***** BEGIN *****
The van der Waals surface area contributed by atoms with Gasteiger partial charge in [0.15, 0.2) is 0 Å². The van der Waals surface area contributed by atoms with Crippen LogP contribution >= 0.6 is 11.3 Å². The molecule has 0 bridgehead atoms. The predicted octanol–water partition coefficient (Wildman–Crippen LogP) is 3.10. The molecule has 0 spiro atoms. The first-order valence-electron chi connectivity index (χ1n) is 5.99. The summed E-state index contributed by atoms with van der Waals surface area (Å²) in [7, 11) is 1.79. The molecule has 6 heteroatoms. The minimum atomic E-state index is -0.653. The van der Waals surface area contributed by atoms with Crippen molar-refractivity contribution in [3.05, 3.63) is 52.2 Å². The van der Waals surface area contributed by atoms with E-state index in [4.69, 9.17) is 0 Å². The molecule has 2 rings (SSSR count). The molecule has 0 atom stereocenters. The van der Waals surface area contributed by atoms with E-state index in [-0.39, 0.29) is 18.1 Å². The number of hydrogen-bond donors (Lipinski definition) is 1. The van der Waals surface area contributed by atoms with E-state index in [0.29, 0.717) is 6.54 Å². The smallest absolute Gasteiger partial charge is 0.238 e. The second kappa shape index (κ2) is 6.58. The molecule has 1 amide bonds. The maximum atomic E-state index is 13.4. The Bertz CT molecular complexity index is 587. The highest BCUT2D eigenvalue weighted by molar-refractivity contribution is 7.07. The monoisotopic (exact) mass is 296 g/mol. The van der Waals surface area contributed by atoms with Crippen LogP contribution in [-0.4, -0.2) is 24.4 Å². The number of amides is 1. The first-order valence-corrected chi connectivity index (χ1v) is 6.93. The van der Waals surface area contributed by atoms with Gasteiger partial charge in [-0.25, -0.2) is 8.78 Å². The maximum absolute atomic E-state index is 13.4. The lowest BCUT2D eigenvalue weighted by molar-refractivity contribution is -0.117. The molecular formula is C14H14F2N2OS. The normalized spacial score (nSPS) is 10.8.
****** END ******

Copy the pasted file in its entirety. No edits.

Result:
The van der Waals surface area contributed by atoms with Gasteiger partial charge in [0.15, 0.2) is 0 Å². The van der Waals surface area contributed by atoms with Crippen LogP contribution >= 0.6 is 11.3 Å². The molecule has 0 bridgehead atoms. The predicted octanol–water partition coefficient (Wildman–Crippen LogP) is 3.10. The molecule has 0 spiro atoms. The first-order valence-electron chi connectivity index (χ1n) is 5.99. The summed E-state index contributed by atoms with van der Waals surface area (Å²) in [7, 11) is 1.79. The molecule has 6 heteroatoms. The minimum atomic E-state index is -0.653. The van der Waals surface area contributed by atoms with Crippen molar-refractivity contribution in [3.05, 3.63) is 52.2 Å². The van der Waals surface area contributed by atoms with E-state index in [4.69, 9.17) is 0 Å². The molecule has 2 rings (SSSR count). The molecule has 0 atom stereocenters. The van der Waals surface area contributed by atoms with E-state index in [-0.39, 0.29) is 18.1 Å². The number of hydrogen-bond donors (Lipinski definition) is 1. The van der Waals surface area contributed by atoms with E-state index in [0.29, 0.717) is 6.54 Å². The smallest absolute Gasteiger partial charge is 0.238 e. The second kappa shape index (κ2) is 6.58. The molecule has 1 amide bonds. The maximum atomic E-state index is 13.4. The Bertz CT molecular complexity index is 587. The highest BCUT2D eigenvalue weighted by molar-refractivity contribution is 7.07. The monoisotopic (exact) mass is 296 g/mol. The van der Waals surface area contributed by atoms with Crippen LogP contribution in [-0.4, -0.2) is 24.4 Å². The number of amides is 1. The first-order valence-corrected chi connectivity index (χ1v) is 6.93. The van der Waals surface area contributed by atoms with Gasteiger partial charge in [-0.25, -0.2) is 8.78 Å². The maximum absolute atomic E-state index is 13.4. The lowest BCUT2D eigenvalue weighted by molar-refractivity contribution is -0.117. The molecular formula is C14H14F2N2OS. The normalized spacial score (nSPS) is 10.8.